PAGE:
Therein lies the cost to Christie in the stories emerging when they have. Christie’s head start is now lost in a fog of investigations and careful answers that figure to consume at least the first half of this year.
Others will lay claim to the Christie mantle of no-nonsense problem-solvers from outside of Washington; Wisconsin Gov. Scott Walker, who hopes to win his own big re-election this fall, springs to mind, and more than a few Republicans are talking up former Florida Gov. Jeb Bush all over again.
The putative GOP superman has gotten a super-humbling. A new poll out Tuesday from Quinnipiac University tells the story, with nearly three-fourths of voters saying they’ve heard about the scandal known as Bridgegate, and half saying it harms Christie’s White House chances.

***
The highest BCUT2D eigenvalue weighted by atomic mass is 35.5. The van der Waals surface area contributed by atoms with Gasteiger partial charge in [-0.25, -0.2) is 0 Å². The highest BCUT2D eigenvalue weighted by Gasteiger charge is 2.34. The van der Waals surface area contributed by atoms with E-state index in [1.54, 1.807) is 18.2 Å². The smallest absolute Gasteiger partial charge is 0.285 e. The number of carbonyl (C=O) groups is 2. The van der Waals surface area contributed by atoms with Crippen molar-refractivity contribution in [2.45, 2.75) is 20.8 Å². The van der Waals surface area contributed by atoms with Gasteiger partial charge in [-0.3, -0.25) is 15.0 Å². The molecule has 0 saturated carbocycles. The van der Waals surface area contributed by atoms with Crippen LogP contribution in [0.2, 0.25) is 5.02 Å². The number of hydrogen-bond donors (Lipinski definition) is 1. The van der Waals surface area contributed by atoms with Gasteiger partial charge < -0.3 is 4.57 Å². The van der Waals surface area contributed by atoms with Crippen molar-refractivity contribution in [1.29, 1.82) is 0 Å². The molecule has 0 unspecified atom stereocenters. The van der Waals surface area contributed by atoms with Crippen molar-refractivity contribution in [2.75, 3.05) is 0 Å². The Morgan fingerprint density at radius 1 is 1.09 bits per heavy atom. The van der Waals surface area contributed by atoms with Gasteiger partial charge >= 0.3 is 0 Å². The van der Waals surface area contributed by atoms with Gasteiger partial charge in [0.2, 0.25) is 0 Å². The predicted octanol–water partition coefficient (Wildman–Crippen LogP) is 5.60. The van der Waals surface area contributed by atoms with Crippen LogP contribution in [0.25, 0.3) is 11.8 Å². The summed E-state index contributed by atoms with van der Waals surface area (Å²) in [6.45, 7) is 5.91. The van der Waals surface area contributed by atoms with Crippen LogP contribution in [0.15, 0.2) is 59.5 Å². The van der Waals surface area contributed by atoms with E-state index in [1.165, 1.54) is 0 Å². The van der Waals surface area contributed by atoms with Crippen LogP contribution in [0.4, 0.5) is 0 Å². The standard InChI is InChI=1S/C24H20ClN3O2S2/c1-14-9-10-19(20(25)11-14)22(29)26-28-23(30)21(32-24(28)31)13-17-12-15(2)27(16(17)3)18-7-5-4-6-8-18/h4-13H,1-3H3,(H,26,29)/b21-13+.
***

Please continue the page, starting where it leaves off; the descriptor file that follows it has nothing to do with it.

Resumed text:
The key to Christie’s appeal — what makes Christie potentially different than any of a dozen Republicans with eyes on the big prize — is his proven ability to appeal to the nonideological middle.
That is gone, at least for now.